It has been one of those weeks for football.
It began well.
Over last weekend, the boffins at UEFA announced that they were setting up their own security branch to help police the game. This is a reform that I have called for in the book and in all my subsequent media interviews. The idea is simple, it is what all North American sports bodies have: a department of former high-ranking police officers who have the capabilities, the connections and the cojones to make sure the game is safe. Nothing against football administrators, but at their best that is what they are good at – administering football. However, they simply do not have the experience to deal with the criminal thugs who are entering the game in increasing numbers. So a well-staffed, well-resourced security department is an excellent initiative.
I think that my book and all the controversy around it was a significant tipping point in getting the UEFA officials to set up a security body. Certainly, that is what I was told by some of my sources at UEFA, but frankly, I am simply so happy to see some positive changes in protecting the sport that I don’t care.
I am not sure what UEFA’s new security department will look like. I hope that is well-staffed and well-resourced. We will see. But at least it is a beginning that indicates that UEFA knows they have a problem of well-organized match-fixing on their hands. It is a complete contrast with the attitude of UEFA’s rival organization FIFA – whose response to any threats from gambling fixers has been to bury their collective head in the sand.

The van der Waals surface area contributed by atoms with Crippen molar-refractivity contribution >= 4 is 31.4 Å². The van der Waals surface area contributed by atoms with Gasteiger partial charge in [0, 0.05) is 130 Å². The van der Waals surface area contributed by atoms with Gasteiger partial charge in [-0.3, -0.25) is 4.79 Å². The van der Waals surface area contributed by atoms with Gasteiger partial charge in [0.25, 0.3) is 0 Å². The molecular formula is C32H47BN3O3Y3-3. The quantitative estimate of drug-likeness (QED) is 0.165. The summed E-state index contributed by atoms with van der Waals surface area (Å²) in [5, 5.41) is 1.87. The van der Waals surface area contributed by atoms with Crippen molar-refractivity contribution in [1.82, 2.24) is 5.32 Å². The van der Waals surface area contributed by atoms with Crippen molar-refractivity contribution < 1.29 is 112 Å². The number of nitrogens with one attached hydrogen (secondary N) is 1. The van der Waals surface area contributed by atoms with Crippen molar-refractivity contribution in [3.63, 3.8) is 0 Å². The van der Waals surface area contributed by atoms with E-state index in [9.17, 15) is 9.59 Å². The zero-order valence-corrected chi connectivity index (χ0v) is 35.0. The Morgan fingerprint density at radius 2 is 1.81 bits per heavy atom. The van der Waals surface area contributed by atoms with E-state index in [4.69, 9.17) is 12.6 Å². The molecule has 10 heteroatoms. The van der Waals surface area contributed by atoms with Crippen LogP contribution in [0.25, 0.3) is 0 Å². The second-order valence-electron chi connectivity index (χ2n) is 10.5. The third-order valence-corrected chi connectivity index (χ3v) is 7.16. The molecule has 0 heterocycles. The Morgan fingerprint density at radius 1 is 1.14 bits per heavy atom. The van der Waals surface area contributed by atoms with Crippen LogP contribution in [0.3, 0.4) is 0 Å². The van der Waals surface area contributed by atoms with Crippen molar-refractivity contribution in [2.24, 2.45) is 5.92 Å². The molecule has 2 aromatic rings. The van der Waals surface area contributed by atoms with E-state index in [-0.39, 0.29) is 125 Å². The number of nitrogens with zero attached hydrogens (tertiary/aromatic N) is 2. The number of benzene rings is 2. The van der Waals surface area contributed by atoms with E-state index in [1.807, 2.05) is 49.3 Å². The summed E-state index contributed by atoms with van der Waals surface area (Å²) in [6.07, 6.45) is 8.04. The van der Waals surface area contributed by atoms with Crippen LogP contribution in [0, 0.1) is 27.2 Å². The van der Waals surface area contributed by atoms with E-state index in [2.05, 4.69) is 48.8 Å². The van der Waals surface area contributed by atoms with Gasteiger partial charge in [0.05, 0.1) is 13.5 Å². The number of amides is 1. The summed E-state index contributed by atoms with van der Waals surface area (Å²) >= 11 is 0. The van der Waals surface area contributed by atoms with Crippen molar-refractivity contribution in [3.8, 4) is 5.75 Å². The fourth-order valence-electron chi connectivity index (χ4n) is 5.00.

Then the bad news came. Early Wednesday morning we heard about the alleged Zenit St. Petersburg case. Essentially, a Spanish judicial investigation led by Baltasar Garzon, the prosecutor who indicted Pinochet in the UK, discovered the Godfather of the St. Petersburg Tambovskaya Mafia and his second-in-command boasting about fixing the Semi-Final and Final of the 2008 UEFA Cup for 40 million Euro.
What to make of it?
This is an investigation led by Garzon, not a man to do shoddy work. He has the mobsters “live” - talking on the phone to associates. This type of evidence is often the best form possible (one of the reasons, mob-associated lawyers fought for so long to keep it out of U.S. and Canadian courts). However, until the tapes are released we do not know if the Godfather and his associates were simply boasting or actually providing firm details of any possible fix.
What should be done?
An immediate investigation by the Munich and Glasgow police should be established to aid Garzon. This is a very, very important case and it should not be allowed to go away because the police will not support it.